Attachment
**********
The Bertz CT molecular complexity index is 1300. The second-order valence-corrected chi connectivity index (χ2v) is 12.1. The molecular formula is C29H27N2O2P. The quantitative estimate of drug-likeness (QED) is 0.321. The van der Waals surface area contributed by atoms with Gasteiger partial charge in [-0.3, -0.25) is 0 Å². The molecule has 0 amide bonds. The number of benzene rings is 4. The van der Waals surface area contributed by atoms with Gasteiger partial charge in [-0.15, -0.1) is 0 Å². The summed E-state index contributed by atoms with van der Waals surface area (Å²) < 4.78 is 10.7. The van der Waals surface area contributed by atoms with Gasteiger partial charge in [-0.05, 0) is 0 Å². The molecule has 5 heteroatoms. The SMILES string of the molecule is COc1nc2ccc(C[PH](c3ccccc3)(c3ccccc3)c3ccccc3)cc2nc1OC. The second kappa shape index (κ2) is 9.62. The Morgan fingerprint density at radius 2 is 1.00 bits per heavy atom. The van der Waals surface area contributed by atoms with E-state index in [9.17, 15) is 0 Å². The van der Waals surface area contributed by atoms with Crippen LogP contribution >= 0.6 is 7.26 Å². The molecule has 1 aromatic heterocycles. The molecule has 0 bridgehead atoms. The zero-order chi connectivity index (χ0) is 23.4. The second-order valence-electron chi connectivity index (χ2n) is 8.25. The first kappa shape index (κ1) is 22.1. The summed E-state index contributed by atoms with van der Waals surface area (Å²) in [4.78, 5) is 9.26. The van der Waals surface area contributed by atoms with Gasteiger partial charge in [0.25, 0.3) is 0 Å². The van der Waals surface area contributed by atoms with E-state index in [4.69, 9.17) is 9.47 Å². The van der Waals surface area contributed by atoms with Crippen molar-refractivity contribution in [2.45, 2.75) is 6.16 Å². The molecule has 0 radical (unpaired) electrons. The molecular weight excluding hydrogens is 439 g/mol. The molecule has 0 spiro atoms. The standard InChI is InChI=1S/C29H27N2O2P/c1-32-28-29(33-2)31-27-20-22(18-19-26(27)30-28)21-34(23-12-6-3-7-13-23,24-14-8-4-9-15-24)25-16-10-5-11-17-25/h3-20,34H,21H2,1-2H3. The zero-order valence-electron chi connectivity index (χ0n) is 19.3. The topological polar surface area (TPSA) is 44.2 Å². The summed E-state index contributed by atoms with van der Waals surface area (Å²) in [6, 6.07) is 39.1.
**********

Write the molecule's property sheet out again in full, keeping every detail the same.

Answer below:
The Bertz CT molecular complexity index is 1300. The second-order valence-corrected chi connectivity index (χ2v) is 12.1. The molecular formula is C29H27N2O2P. The quantitative estimate of drug-likeness (QED) is 0.321. The van der Waals surface area contributed by atoms with Gasteiger partial charge in [-0.3, -0.25) is 0 Å². The molecule has 0 amide bonds. The number of benzene rings is 4. The van der Waals surface area contributed by atoms with Gasteiger partial charge in [-0.15, -0.1) is 0 Å². The summed E-state index contributed by atoms with van der Waals surface area (Å²) < 4.78 is 10.7. The van der Waals surface area contributed by atoms with Gasteiger partial charge in [-0.05, 0) is 0 Å². The molecule has 5 heteroatoms. The SMILES string of the molecule is COc1nc2ccc(C[PH](c3ccccc3)(c3ccccc3)c3ccccc3)cc2nc1OC. The second kappa shape index (κ2) is 9.62. The Morgan fingerprint density at radius 2 is 1.00 bits per heavy atom. The van der Waals surface area contributed by atoms with E-state index in [9.17, 15) is 0 Å². The van der Waals surface area contributed by atoms with Crippen LogP contribution >= 0.6 is 7.26 Å². The molecule has 1 aromatic heterocycles. The molecule has 0 bridgehead atoms. The zero-order chi connectivity index (χ0) is 23.4. The second-order valence-electron chi connectivity index (χ2n) is 8.25. The first kappa shape index (κ1) is 22.1. The summed E-state index contributed by atoms with van der Waals surface area (Å²) in [4.78, 5) is 9.26. The van der Waals surface area contributed by atoms with Gasteiger partial charge in [0.25, 0.3) is 0 Å². The van der Waals surface area contributed by atoms with E-state index in [4.69, 9.17) is 9.47 Å². The van der Waals surface area contributed by atoms with Crippen molar-refractivity contribution in [2.45, 2.75) is 6.16 Å². The molecule has 0 radical (unpaired) electrons. The molecular weight excluding hydrogens is 439 g/mol. The molecule has 0 spiro atoms. The standard InChI is InChI=1S/C29H27N2O2P/c1-32-28-29(33-2)31-27-20-22(18-19-26(27)30-28)21-34(23-12-6-3-7-13-23,24-14-8-4-9-15-24)25-16-10-5-11-17-25/h3-20,34H,21H2,1-2H3. The zero-order valence-electron chi connectivity index (χ0n) is 19.3. The topological polar surface area (TPSA) is 44.2 Å². The summed E-state index contributed by atoms with van der Waals surface area (Å²) in [6, 6.07) is 39.1.